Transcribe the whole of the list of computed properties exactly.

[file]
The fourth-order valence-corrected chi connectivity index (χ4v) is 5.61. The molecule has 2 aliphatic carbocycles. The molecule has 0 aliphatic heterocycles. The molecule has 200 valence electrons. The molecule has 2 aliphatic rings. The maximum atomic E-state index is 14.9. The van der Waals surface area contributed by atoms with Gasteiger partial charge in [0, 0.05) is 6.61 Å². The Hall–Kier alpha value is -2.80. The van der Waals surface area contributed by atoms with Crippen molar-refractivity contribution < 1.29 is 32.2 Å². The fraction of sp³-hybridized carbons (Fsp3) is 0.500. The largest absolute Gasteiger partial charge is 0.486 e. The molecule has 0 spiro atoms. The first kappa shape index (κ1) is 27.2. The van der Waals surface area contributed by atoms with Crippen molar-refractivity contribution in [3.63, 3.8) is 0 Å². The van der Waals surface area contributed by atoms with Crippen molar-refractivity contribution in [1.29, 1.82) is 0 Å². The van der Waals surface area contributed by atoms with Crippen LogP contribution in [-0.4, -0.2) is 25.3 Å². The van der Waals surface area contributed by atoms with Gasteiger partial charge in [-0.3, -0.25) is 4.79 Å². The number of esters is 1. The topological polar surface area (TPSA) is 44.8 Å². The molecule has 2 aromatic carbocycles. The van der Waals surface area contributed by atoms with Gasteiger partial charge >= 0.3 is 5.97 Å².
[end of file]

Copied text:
The fourth-order valence-corrected chi connectivity index (χ4v) is 5.61. The molecule has 2 aliphatic carbocycles. The molecule has 0 aliphatic heterocycles. The molecule has 200 valence electrons. The molecule has 2 aliphatic rings. The maximum atomic E-state index is 14.9. The van der Waals surface area contributed by atoms with Gasteiger partial charge in [0, 0.05) is 6.61 Å². The Hall–Kier alpha value is -2.80. The van der Waals surface area contributed by atoms with Crippen molar-refractivity contribution < 1.29 is 32.2 Å². The fraction of sp³-hybridized carbons (Fsp3) is 0.500. The largest absolute Gasteiger partial charge is 0.486 e. The molecule has 0 spiro atoms. The first kappa shape index (κ1) is 27.2. The van der Waals surface area contributed by atoms with Crippen molar-refractivity contribution in [3.63, 3.8) is 0 Å². The van der Waals surface area contributed by atoms with Crippen molar-refractivity contribution in [1.29, 1.82) is 0 Å². The van der Waals surface area contributed by atoms with Crippen LogP contribution in [-0.4, -0.2) is 25.3 Å². The van der Waals surface area contributed by atoms with Gasteiger partial charge in [-0.3, -0.25) is 4.79 Å². The number of esters is 1. The topological polar surface area (TPSA) is 44.8 Å². The molecule has 2 aromatic carbocycles. The van der Waals surface area contributed by atoms with Gasteiger partial charge >= 0.3 is 5.97 Å².